Figure 2 is defined as the four parameters describing the differential stimulus and differential response characteristics of the device under test. This is the actual mode of operation for most high-speed differential interconnects, so it is typically the most useful quadrant that is analyzed first. It includes input differential return loss (SDD11), forward differential insertion loss (SDD21), output differential return loss (SDD22) and reverse differential insertion loss (SDD12).
Note the format of the parameter notation SXYab, where S stands for scattering parameter (or S-Parameter), X is the response mode (differential or common), Y is the stimulus mode (differential or common), A is the output port and B is the input port. This is typical nomenclature for frequency domain scattering parameters. The matrix representing the 16 time domain parameters will have similar notation, except the “S” will be replaced by a “T” (i.e. TDD11).
The fourth quadrant is located in the lower right and describes the performance characteristics of the common signal propagating through the device under test. If the device is designed properly, there should be minimal mode conversion, and the fourth quadrant data will be of little concern. However, if any mode conversion is present due to design flaws, then the fourth quadrant will describe how this common signal behaves.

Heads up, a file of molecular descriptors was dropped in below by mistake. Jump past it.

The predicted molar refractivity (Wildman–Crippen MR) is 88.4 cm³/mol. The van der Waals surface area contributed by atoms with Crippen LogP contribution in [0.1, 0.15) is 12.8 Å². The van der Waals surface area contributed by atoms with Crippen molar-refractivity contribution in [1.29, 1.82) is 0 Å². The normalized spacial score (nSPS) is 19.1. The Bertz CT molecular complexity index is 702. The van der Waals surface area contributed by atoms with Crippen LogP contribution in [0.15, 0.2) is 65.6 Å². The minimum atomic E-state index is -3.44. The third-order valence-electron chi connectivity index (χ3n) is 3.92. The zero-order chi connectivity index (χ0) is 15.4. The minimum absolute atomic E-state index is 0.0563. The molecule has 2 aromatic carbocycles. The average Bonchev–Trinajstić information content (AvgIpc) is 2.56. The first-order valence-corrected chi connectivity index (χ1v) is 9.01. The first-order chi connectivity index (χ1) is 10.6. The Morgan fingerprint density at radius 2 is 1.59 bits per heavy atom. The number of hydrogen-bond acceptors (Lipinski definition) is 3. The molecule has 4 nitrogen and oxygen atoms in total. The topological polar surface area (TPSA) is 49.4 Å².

The second and third quadrants are located in the upper right and lower left of Figure 3, respectively. These are also referred to as the mixed mode quadrants. This is because they fully characterize any mode conversion occurring in the device under test, whether it is common-to-differential conversion (EMI susceptibility) or differential-to-common conversion (EMI radiation). Understanding the magnitude and location of mode conversion is very helpful when trying to optimize the design of interconnects for gigabit data throughput.
Differential pairs mentioned earlier in this article technically include: 1) twisted-pair cables, shielded twisted-pair cables, and twin-ax; and 2) strip-line differential pair routing techniques onto “specialized” flex circuit boards.
Generally, a receiving device located at the end of any cable/harness connection reads the difference between the two signals. Since the receiver ignores the wires› voltages with respect to ground, small changes in the ground potential between the transmitter and receiver do not affect the receiver›s ability to detect the signal.